One-in-five companies award promotions without raises

But more than one-half of workers OK with that: Survey
|hrreporter.com|Last Updated: 06/14/2011

At some companies, a corner office doesn't always come with a bigger paycheck, according to a survey by OfficeTeam. While most human resources managers surveyed in the United States said their firms rarely or never offer an employee a promotion without a salary increase, one-in-five (22 per cent) respondents revealed this practice is at least somewhat common at their companies.

When asked, "How common is it for your company to award promotions without salary increases?", just three per cent of HR managers said it’s very common, though 19 per cent said it is somewhat common. Almost two-thirds (63 per cent) said it’s not common at all and 14 per cent said they do not offer promotions without raises.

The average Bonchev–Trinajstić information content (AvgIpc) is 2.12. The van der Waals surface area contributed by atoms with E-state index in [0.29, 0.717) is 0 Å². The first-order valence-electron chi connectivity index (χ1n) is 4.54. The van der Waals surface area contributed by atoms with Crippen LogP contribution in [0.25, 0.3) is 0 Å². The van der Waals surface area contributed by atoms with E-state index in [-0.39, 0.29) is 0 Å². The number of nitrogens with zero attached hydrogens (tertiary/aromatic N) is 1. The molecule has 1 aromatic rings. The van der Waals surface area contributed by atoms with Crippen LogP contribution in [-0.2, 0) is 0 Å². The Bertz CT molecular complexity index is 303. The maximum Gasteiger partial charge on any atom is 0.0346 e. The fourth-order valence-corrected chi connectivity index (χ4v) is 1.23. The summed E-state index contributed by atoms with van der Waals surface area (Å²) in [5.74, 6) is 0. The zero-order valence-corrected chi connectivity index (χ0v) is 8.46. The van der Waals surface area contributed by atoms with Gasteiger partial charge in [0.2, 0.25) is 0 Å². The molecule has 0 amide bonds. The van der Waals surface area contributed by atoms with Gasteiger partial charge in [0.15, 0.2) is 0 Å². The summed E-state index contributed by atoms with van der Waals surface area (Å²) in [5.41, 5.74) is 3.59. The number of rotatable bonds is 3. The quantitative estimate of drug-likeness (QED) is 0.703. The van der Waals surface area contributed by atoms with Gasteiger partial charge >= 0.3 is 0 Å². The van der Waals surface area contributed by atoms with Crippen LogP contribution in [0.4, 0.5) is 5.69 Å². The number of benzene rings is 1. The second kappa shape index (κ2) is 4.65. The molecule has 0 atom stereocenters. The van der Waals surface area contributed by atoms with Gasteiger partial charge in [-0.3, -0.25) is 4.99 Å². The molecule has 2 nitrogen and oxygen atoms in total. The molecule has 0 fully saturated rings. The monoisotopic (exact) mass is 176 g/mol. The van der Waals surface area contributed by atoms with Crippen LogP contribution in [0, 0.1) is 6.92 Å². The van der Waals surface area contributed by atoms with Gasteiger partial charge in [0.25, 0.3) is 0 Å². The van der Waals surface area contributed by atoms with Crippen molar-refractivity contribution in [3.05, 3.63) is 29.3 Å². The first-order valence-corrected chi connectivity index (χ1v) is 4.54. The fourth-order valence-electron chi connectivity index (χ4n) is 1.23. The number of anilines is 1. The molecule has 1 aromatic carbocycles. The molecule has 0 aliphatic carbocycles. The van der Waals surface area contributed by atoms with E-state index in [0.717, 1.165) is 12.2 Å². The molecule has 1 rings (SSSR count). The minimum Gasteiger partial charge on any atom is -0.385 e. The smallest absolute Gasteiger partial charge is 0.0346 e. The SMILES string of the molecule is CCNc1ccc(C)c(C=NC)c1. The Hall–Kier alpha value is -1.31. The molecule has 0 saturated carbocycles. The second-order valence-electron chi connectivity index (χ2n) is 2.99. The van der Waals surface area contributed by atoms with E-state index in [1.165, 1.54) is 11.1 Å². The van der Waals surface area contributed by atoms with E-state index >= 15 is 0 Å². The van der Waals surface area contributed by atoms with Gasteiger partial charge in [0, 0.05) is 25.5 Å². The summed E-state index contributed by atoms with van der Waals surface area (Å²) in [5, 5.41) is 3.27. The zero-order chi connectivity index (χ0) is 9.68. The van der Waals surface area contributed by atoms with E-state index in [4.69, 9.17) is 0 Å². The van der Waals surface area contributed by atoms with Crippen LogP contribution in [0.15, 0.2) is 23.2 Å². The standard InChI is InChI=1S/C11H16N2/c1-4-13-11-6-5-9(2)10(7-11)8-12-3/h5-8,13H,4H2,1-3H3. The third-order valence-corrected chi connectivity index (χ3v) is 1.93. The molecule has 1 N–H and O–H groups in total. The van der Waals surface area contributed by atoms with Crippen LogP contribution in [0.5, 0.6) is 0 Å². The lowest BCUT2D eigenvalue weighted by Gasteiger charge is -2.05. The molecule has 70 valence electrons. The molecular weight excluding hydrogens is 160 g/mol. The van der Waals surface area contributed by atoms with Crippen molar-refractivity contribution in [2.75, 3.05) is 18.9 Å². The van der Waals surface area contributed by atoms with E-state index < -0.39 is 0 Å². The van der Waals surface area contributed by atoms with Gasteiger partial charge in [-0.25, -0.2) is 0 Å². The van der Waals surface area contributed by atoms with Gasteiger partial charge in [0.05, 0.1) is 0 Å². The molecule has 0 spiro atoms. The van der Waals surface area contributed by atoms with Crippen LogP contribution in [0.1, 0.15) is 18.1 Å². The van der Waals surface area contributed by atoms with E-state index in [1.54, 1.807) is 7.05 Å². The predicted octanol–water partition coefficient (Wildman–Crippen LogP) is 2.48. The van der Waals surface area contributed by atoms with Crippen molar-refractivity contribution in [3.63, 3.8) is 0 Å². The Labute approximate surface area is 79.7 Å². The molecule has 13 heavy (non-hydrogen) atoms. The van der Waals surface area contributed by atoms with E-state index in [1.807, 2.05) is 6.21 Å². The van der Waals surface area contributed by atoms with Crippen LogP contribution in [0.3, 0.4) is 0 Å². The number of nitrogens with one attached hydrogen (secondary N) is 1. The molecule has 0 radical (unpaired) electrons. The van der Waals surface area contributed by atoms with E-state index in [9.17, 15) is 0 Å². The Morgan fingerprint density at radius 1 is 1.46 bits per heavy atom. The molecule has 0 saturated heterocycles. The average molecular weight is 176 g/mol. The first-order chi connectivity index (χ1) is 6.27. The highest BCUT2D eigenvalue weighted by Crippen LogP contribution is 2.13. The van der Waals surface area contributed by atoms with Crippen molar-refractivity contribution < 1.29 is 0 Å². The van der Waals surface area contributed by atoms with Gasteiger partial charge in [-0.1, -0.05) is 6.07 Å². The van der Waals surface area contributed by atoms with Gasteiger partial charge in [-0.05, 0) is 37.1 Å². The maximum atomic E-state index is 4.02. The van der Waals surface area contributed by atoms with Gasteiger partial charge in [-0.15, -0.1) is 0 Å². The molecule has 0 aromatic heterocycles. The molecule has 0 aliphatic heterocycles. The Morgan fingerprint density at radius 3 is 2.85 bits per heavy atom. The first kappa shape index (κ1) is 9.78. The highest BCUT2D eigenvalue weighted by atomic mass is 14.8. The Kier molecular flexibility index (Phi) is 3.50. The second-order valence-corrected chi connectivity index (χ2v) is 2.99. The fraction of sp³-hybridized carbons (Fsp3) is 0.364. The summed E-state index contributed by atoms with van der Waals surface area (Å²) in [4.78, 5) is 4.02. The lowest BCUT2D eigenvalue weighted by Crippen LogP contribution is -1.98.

"Some companies may want to reward employees for taking on heavier workloads but aren't able to offer immediate raises due to budget constraints," said Robert Hosking, executive director of OfficeTeam. "In those situations, the intent may be to provide a higher salary as soon as the firm is more financially stable."

That won't stop most professionals from reaching for the next rung on the career ladder as 55 per cent of workers polled said they would be willing to accept a promotion that doesn't include a raise, found the survey of 508 HR managers and 433 workers in the United States.

"Professionals should think carefully about taking on increased responsibilities if a raise isn't in the offing. Before accepting a new role, workers may consider requesting a compensation review in six months or discussing other perks,” said Hosking.

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